There has been plenty of legal wrangling over Ambassador Bridge owner Matty Moroun’s desire to block the new Gordie Howe Bridge and build a second bridge right next to the Ambassador.
Across the Detroit River, the city of Windsor has taken its complaint with Moroun all the way up to Canada’s Supreme Court.
The future of one of Windsor's oldest neighborhoods is at stake.
According to the Windsor Star’s Dave Battagello, this dispute is years in the making.
He tells us there’s a neighborhood near the bridge with a lot of nice homes that the Morouns have been eyeing for some time.
Over the last few years, “The Morouns started buying some of these nicer homes one by one and they started letting them rot, and eventually they would board them up,” Battagello says.
He tells us that families in the area slowly started to move away as more homes were bought and boarded up by the Morouns, a tactic Battagello calls “essentially ... blockbusting.”
“It eventually reached a point where it was not really a livable neighborhood anymore,” Battagello says. And while there are about a half-dozen families still living there, the rest of the homes “have been boarded up and they actually have a chain link fence on the whole block around these homes.”
The city of Windsor took legal action against the Morouns in an attempt to force them to maintain the homes, but the family has other plans for the property. According to Battagello, the Morouns took the issue to federal court and eventually won an appeal against the action.
“The federal appeals court in Canada indicated to the Morouns that they were a federal entity and they had every right to do what they were doing,” Battagello says, essentially overturning the federal court’s initial ruling in favor of the city.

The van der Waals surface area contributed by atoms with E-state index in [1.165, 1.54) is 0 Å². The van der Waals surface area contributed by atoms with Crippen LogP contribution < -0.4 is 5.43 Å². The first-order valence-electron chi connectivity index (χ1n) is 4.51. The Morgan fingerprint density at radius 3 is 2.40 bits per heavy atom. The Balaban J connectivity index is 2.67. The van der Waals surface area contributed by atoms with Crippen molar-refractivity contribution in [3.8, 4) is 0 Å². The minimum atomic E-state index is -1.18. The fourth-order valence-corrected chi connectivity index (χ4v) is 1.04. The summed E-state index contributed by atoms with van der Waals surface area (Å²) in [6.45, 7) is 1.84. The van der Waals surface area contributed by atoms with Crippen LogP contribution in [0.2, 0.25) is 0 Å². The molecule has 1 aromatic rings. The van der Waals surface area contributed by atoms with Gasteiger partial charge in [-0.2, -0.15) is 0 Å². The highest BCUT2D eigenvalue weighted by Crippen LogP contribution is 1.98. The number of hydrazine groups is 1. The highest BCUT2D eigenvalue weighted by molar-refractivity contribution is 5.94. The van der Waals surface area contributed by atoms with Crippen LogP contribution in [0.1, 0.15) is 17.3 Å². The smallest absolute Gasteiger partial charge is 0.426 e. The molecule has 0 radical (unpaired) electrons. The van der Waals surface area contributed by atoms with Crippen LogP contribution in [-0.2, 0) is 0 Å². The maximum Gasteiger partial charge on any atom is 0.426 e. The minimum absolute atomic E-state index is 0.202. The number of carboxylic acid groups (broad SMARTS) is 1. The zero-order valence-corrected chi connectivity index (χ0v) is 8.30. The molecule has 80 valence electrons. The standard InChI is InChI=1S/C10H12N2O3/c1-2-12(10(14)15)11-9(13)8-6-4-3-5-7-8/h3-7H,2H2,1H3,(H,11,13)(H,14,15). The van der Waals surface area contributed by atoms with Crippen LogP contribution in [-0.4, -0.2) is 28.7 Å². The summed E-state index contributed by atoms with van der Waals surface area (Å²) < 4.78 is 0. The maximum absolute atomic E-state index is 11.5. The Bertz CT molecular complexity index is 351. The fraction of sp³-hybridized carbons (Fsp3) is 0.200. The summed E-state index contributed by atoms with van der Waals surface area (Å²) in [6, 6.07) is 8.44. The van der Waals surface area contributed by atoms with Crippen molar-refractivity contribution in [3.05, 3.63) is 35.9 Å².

“The city’s only option left was to go to Canada’s Supreme Court, which they did this spring,” he says.
The Supreme Court of Canada decided last week that they would hear the city of Windsor’s case, which Battagello says is “basically an appeal of the appeal.”
According to Battagello, the Morouns’ main attraction to the area has to do with secondary truck inspection. He explains that for decades now, trucks selected at the border for secondary inspection have been required to drive to a plaza about a mile away for the procedure.
The Morouns want to build a new secondary truck plaza in this neighborhood between 60 and 100 acres in size, “with obviously an intent to maybe even expand it further someday,” Battagello says. “So that’s the fear, is that our neighborhoods on the west end will eventually be just one concrete plaza.”
Battagello tells us the Canadian Border Services Agency has indicated in the past that an inspection plaza right at the foot of the bridge would be preferable for security reasons, but have remained silent on this specific case.
He says that the opposition to the Moroun family’s plan isn’t so much based on the plaza itself, but more the fear of what might come next.
“It’s the fear of the unknown,” he says, “that if you give the Morouns this much today, they’ll be back tomorrow taking the next steps, next block, next group of homes on the city’s west end.”
Battagello tells us that the Supreme Court of Canada will hear the city’s appeal within the next year, but a final decision may be as much as two years away.
– Ryan Grimes, Stateside